It is estimated that around one hundred thousand migrants work in the greenhouses, scattered in the area. Credit: Floris Cup/IPS
  • by Floris Cup, Arnaud De Decker (Almería, Spain)
  • Interpress service

It is a sunny Saturday afternoon, warm and dry, when we leave the city of Almería, in the southern province of Andalusia, to drive towards the countryside. When you leave the freeway, the lane narrows and turns into a dirt road. The hot desert breeze blows a dusty, brown cloud of sand into the air that completely covers the car in no time. We take a small detour and drive past impressive mountain ranges.

After a ten minute drive, in the shadow of a row of imposing rocks, a sea of ​​white plastic appears before us, stretching as far as the eye can see before merging into the Mediterranean Sea. Thousands of greenhouses are neatly arranged in endless straight rows that fade the arid landscape. In total, the greenhouses cover an area of ​​30,000 hectares, visible from outer space.

We park the car along the road near the village of Barraquente, a thirty minute drive east of Almería, and head out into the hot desert. A day earlier we received word of a slum, a “barrio de chabolas“, around here. Undocumented workers who pick fruit and vegetables in the greenhouses and work in the fields for small wages are said to have built semi-permanent homes with scrap metal over the years.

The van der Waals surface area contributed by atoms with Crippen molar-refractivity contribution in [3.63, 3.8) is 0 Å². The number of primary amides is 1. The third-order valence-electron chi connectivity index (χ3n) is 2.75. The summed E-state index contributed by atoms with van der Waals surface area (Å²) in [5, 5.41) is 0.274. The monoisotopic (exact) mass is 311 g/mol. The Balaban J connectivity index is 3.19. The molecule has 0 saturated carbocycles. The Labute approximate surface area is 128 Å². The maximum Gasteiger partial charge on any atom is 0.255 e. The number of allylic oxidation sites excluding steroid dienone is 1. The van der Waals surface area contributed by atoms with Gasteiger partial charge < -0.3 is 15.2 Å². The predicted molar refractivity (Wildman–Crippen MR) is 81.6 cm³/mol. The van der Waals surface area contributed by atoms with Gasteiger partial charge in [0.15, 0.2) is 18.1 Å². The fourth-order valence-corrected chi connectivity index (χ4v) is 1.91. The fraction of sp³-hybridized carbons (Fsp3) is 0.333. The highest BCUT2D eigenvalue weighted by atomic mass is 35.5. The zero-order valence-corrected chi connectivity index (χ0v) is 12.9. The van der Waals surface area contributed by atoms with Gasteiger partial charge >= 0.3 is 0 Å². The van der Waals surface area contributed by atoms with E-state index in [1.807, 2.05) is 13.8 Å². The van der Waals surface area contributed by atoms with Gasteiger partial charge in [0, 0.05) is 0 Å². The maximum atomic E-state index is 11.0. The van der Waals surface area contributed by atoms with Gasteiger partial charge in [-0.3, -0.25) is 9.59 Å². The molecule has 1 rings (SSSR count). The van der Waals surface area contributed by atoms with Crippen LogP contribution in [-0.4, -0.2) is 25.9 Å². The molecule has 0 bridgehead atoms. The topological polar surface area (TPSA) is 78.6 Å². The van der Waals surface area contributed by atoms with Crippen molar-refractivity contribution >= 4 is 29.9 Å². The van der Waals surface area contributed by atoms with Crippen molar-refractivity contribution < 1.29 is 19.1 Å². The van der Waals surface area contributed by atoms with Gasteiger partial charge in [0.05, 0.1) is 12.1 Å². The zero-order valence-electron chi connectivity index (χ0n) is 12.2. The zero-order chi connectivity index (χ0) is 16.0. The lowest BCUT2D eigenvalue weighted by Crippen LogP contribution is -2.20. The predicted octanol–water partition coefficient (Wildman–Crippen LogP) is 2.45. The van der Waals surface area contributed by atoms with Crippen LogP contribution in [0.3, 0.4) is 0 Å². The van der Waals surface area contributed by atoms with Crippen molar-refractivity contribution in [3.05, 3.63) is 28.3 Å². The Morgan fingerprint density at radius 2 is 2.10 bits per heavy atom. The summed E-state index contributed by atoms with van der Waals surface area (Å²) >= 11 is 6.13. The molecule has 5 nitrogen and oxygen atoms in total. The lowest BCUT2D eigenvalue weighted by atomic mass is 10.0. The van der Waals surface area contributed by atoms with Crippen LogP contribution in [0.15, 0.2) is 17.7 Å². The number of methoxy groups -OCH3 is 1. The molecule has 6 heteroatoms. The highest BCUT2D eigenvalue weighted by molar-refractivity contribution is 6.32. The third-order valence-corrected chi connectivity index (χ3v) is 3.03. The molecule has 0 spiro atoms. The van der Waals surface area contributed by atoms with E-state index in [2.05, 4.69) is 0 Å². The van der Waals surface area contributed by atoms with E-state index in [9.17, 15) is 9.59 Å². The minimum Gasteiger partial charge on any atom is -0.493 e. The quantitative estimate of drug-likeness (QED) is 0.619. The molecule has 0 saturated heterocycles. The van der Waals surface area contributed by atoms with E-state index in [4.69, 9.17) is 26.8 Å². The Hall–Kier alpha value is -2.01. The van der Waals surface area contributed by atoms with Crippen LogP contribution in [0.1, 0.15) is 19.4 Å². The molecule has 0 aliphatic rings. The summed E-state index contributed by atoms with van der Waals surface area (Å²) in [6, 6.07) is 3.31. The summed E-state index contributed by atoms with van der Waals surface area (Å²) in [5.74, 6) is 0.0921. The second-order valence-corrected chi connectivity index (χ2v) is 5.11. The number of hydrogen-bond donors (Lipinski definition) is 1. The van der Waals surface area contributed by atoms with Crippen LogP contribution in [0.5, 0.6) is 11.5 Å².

Deadly cocktail

Since Spain joined the European Economic Community, the precursor to the European Union, in the 1980s, agriculture in the province of Andalusia has been increasingly intensified and industrialized. Small farms gave way to agricultural giants as monoculture gradually became the norm and has since become a very lucrative business, with a total annual export value of twelve billion euros of agricultural products, destined for the entire European market.

To meet the ever-growing demand for fruit and vegetables from the rest of Europe, more and more hands are needed in the fields. And although Andalusia is one of the country’s poorest regions, with sky-high unemployment rates, it is mostly underpaid undocumented migrants who perform the thankless jobs. Temperatures in the greenhouses soar above 45 degrees Celsius in the summer, drinking water is scarce and, combined with the intensive use of pesticides, the work on the southern edge of Europe forms a deadly cocktail.

Estimates vary, but according to trade union representative José García Cueves, around one hundred thousand migrants work in the greenhouses scattered throughout the area. Together with his wife, José García represents the union SOC SAT, the only organization that exposes and represents the interests of the victims of exploitation in the greenhouses around Almería.

Punctured tires

“Spaniards prefer to leave these jobs to migrant workers. They come from North and West Africa, from countries such as Morocco, Senegal, Guinea or Nigeria, and in most cases they do not have residence permits, which makes them easy targets for the local greengrocers, he says from behind his cluttered office in a poor area of ​​Almería.

Despite his noble mission, José is not loved by most Andalusians, on the contrary. “The peasants could drink our blood. The tires on my car regularly get punctured and physical threats are not exceptional either.”

“Even the local governments are turning a blind eye to the region’s problems and challenges. All in the name of economic growth,” Garcia said. “Look, there are only 12 inspectors responsible for greenhouse inspections, and it’s in a large area where you can drive around for hours without running into anyone. Do you think that’s realistic? Workers are reduced to expendable tools, overnight someone can lose their job.”